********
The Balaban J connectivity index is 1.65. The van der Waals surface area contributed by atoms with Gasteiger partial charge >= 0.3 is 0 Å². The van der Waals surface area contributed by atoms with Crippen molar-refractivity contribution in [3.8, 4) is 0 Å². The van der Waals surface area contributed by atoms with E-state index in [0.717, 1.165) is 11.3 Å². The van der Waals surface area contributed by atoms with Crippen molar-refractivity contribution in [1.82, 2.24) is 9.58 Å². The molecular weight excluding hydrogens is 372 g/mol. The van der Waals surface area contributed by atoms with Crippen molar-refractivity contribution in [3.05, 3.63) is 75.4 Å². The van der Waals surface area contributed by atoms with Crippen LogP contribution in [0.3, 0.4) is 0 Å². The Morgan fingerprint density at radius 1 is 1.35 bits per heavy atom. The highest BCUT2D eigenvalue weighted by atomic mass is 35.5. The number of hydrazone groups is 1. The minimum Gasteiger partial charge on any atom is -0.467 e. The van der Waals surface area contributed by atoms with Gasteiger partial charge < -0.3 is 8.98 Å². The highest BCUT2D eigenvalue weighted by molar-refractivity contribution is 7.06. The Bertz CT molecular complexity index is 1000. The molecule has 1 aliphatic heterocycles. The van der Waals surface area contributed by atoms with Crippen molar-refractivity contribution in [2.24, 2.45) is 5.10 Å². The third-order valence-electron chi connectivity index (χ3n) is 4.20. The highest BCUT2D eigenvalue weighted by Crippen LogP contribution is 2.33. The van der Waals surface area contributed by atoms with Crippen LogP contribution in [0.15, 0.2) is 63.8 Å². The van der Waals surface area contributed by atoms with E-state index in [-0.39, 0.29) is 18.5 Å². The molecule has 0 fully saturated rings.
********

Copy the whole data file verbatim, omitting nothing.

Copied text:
The Balaban J connectivity index is 1.65. The van der Waals surface area contributed by atoms with Gasteiger partial charge >= 0.3 is 0 Å². The van der Waals surface area contributed by atoms with Crippen molar-refractivity contribution in [3.8, 4) is 0 Å². The van der Waals surface area contributed by atoms with E-state index in [0.717, 1.165) is 11.3 Å². The van der Waals surface area contributed by atoms with Crippen molar-refractivity contribution in [1.82, 2.24) is 9.58 Å². The molecular weight excluding hydrogens is 372 g/mol. The van der Waals surface area contributed by atoms with Crippen molar-refractivity contribution in [3.05, 3.63) is 75.4 Å². The van der Waals surface area contributed by atoms with Crippen LogP contribution in [0.3, 0.4) is 0 Å². The Morgan fingerprint density at radius 1 is 1.35 bits per heavy atom. The highest BCUT2D eigenvalue weighted by atomic mass is 35.5. The number of hydrazone groups is 1. The minimum Gasteiger partial charge on any atom is -0.467 e. The van der Waals surface area contributed by atoms with Gasteiger partial charge < -0.3 is 8.98 Å². The highest BCUT2D eigenvalue weighted by molar-refractivity contribution is 7.06. The Bertz CT molecular complexity index is 1000. The molecule has 1 aliphatic heterocycles. The van der Waals surface area contributed by atoms with Crippen molar-refractivity contribution in [2.24, 2.45) is 5.10 Å². The third-order valence-electron chi connectivity index (χ3n) is 4.20. The highest BCUT2D eigenvalue weighted by Crippen LogP contribution is 2.33. The van der Waals surface area contributed by atoms with Crippen LogP contribution in [0.15, 0.2) is 63.8 Å². The van der Waals surface area contributed by atoms with E-state index in [-0.39, 0.29) is 18.5 Å². The molecule has 0 fully saturated rings.